What Spring Sounds Like in Windows-Open South Philly
There are a lot of ways to measure the arrival of spring in Philly.
Technically, it began March 20th, before the last snow of the year, weeks after that deadbeat groundhog waddled out of bed. Easter isn’t usually a bad benchmark—although that, too, was followed by snow this time around. I used to welcome it the first time my cat delivered a dead baby animal to the doorstep, but ever since Saffron retired, I go by a more optimistic milestone: the first weekend that the windows stay open.
Which is to say, finally, happy spring.
Did it feel good? In true Philly fashion, it was almost too warm. Did it look good? Let’s just say there were a lot of jean shorts and tube socks walking down my block Saturday afternoon. Did it smell good? “Sweet” and “breeze” very rarely go in the same sentence around these parts.
But damn, did it sound good. From Friday night through Sunday evening, last weekend was a pitch-perfect snapshot of the finest season in the finest city. (Brief disclaimer: I’m from here and can’t distinguish the rolling tide of the ocean from the rolling tide of I-95.)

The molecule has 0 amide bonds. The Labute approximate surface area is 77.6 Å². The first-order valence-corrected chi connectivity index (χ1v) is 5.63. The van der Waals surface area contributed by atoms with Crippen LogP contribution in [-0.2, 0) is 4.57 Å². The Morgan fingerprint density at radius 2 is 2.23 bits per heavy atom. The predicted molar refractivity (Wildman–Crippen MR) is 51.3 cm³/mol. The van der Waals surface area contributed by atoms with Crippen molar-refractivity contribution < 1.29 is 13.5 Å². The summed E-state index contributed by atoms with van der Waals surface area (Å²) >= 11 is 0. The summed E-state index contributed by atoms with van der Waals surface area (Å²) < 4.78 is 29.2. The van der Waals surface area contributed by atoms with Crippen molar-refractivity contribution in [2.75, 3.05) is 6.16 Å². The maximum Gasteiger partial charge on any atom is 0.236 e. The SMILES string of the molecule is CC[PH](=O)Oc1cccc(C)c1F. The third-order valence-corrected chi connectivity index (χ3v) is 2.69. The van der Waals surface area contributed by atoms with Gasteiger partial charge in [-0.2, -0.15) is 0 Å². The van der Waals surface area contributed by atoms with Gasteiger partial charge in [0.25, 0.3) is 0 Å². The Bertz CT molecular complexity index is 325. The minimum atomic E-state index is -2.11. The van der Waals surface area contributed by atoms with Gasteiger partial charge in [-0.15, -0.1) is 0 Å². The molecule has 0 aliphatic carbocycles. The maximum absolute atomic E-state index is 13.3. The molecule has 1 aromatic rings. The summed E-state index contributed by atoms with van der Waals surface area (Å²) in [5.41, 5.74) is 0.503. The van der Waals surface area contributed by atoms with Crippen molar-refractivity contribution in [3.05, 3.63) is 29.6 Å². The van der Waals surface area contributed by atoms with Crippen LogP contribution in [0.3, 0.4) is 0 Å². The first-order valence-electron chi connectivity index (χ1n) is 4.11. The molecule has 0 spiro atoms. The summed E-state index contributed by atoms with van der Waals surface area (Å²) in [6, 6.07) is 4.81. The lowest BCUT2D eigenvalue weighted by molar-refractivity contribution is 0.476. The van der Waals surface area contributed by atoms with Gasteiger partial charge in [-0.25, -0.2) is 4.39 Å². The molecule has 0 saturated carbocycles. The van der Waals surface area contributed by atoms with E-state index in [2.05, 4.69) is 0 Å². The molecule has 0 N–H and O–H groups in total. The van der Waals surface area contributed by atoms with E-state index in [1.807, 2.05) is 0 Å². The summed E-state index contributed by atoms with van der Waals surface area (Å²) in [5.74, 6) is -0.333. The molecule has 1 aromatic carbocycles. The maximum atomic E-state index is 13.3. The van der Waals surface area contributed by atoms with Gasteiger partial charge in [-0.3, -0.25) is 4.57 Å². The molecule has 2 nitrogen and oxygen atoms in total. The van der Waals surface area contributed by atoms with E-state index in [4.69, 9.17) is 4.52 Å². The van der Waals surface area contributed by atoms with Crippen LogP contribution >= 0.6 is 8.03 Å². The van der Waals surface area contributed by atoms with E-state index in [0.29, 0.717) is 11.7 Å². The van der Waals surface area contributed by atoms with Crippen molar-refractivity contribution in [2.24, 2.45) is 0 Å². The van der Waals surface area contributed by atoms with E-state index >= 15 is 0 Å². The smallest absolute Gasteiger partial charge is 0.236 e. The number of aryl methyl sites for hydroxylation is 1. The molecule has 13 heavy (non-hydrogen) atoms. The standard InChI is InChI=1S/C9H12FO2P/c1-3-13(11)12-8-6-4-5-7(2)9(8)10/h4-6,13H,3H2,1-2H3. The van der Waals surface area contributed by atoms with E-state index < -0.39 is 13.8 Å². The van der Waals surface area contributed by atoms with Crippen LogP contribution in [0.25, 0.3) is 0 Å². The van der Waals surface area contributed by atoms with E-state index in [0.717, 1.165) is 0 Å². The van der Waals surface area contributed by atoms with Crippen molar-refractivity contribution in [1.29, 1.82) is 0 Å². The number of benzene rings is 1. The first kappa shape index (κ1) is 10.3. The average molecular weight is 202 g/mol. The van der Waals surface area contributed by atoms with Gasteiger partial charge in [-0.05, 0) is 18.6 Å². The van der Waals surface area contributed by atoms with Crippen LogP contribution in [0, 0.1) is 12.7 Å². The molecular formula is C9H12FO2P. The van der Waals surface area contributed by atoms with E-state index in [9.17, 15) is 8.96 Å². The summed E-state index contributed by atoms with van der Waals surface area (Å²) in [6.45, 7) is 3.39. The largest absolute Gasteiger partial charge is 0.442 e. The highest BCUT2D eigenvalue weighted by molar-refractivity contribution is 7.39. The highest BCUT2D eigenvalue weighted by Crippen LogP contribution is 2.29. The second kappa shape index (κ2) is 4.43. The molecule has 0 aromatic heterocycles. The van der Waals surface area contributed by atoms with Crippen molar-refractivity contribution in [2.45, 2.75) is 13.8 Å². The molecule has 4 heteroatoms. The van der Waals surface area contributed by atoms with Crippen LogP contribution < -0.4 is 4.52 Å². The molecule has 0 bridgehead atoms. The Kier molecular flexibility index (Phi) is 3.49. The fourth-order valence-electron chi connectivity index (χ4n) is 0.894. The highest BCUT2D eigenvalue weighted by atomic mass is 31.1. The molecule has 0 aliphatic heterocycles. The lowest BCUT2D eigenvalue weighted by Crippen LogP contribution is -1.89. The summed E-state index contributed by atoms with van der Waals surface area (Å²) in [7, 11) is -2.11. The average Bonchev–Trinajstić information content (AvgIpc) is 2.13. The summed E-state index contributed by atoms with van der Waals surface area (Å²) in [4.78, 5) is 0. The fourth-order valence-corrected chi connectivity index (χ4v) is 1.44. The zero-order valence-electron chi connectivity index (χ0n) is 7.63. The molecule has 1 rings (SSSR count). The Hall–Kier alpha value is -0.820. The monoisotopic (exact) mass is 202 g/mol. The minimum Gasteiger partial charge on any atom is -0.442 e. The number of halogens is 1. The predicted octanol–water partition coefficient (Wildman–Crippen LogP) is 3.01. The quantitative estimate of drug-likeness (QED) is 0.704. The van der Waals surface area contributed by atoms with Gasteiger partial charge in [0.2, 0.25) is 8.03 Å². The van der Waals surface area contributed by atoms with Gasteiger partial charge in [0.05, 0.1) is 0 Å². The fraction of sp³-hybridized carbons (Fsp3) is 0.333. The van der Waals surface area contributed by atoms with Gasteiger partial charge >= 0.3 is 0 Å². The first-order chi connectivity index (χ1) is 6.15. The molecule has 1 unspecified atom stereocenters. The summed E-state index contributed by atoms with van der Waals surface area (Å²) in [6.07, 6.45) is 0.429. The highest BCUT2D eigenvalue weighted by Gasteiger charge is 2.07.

This is what spring sounds like in windows-open South Philly:
Dueling ice cream trucks
Growing up in the city, the opening bars of Pop Goes The Weasel are the equivalent of a choir of bluebirds chirping Amazing Grace. True, ice cream truck music gets a little old — especially when the competition pulls up across the street and blasts The Entertainer on loop — but before you protest, remember this: Complaining about ice cream is a one-way ticket to dying alone in a pile of cats and TV Guides.
Spring recital cramming
You haven’t lived in a Philly rowhouse until you’ve heard Hot Cross Buns butchered on a clarinet. And a flute. And a recorder. And a dented saxophone. Keep practicing, kiddos — we’re (kind of, mostly) rooting for you.
I didn’t watch Sunday’s game. But as someone who lives right off Second Street, I can tell you exactly what happened, whose fucking fault it was, why this fucking team is a bunch of fucking losers, how we’re never going to win a fucking championship in this fucking city — and, of course, how my neighbors knew the Phillies were going to win the entire time.
“WHADDYA MEAN, BUDDY?”
After a little more than six months of living in Deep South Philly, I can almost tell the difference between friendly yelling, neutral yelling, concerned yelling and this-can’t-end-well yelling. Almost. After this spring, I hope to be fluent.
Where two or three are gathered in beer’s name, there is a banjo in their midst. To which I can only say, alleluia, spring — you’re noisy, but I missed you.
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